The student news site of Olathe South High School

The Eyrie

The student news site of Olathe South High School

The Eyrie

The student news site of Olathe South High School

The Eyrie


Which social media is your favorite right now?

  • Instagram (29%, 6 Votes)
  • Facebook (24%, 5 Votes)
  • TikTok (19%, 4 Votes)
  • Twitter (19%, 4 Votes)
  • Snapchat (10%, 2 Votes)

Total Voters: 21

Loading ... Loading ...

What’s the bigger issue: snacks or vending machines?

After an incident regarding a student and a hall monitor, Principal Sean DeMaree explains school rules about snacks and vending machines.
Sylvia Grimsley

Newt Bulger, junior, was confronted by a hall monitor after buying a snack from the vending machines. Bulger had a dentist appointment that morning and wasn’t able to eat before arriving at school. 

“I had come in to get a snack from the vending machine because the cart thing in the Falcons nest was closed because school had already started,” Bulger said.

After buying his snack, a teacher came up to him in the hallway giving him an ultimatum.

“[A] teacher came up to me and said that I either had to take it up to the office, I had to eat it in front of her, or I had to throw it away because I wasn’t allowed to have food in class,” Bulger said.

Bulger decided to eat his snack in the commons because he was really hungry and wouldn’t be able to get his snack from the office until after school.

“I just really wanted something in my stomach but I got really nervous because I’d never gotten in trouble before at school,” Bulger said. “So I ended up only taking two bites of my food and then ended up throwing it away and going to class.”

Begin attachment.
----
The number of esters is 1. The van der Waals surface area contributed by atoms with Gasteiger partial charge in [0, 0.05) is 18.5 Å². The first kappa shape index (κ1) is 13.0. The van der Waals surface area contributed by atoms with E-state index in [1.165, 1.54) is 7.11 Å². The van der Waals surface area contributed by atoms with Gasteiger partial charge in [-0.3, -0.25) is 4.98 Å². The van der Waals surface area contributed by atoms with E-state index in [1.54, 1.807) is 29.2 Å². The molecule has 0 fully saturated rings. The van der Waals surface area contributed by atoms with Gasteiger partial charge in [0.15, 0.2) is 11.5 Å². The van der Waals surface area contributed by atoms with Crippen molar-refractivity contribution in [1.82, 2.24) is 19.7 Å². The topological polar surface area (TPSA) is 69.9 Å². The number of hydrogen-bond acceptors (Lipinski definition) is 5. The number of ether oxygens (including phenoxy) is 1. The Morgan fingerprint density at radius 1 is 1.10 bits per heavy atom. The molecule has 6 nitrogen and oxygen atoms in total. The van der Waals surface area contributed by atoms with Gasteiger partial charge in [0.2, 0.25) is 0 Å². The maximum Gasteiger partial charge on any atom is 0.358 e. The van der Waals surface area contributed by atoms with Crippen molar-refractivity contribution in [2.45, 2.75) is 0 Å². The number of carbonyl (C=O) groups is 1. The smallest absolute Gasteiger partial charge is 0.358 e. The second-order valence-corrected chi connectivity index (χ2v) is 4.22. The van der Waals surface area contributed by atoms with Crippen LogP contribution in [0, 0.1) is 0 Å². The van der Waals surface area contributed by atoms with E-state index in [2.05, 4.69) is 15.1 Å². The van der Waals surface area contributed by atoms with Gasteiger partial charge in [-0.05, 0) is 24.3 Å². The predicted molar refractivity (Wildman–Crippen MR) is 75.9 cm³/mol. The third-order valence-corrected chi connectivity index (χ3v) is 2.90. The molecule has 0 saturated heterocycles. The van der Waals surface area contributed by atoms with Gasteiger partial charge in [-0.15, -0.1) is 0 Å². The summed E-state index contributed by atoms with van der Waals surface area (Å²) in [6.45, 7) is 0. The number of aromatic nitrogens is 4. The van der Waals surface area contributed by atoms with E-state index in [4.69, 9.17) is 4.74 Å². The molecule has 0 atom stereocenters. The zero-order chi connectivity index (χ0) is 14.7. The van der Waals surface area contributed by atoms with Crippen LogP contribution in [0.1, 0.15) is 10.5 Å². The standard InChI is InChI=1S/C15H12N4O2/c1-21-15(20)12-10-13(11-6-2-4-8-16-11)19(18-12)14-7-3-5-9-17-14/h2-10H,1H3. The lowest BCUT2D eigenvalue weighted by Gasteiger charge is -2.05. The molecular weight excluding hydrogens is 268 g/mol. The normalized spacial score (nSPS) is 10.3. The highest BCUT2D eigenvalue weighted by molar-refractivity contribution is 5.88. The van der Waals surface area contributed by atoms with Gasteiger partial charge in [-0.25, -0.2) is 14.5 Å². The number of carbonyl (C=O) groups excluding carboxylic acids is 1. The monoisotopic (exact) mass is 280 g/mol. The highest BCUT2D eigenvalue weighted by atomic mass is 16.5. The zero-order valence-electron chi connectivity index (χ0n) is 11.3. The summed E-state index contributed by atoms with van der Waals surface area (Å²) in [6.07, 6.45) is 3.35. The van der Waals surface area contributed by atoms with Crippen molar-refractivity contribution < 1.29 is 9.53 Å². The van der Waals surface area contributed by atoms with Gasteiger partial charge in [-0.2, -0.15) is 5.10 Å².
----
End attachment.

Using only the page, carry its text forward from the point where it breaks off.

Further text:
Bulger was confused at the inconsistency and didn’t understand why his teacher could eat in class, but he couldn’t.

“I was honestly kind of frustrated because I’ve seen my teacher for the hour I was going to eat in class a lot,” Bulger said. “Which I thought was a little unfair considering that [my teacher] got to eat and apparently [the hall monitor was] deciding the rules for my next class for me.” 

Bulger didn’t understand and was confused at what had just happened to him.

“I was overall just kind of offended and frustrated, nervous about the whole situation,” Bulger said.

Principal Sean DeMaree explains that the primary job of hall monitors during class is safety. 

“If something were to ever happen, like a fire drill or an actual fire or emergency, that’d be an adult who could get those students who are in the hallway and make sure they’re safe,” DeMaree said.

There isn’t a school policy regarding snacks in the classroom. Rules are up to individual teachers.

“Teachers have the right to make their own snack policy,” DeMaree said. “And so each classroom has their own that students are asked to follow.”

DeMaree explains that the vending machines’ goal is to ensure that students don’t go hungry, but with these vending machines, many issues have arisen.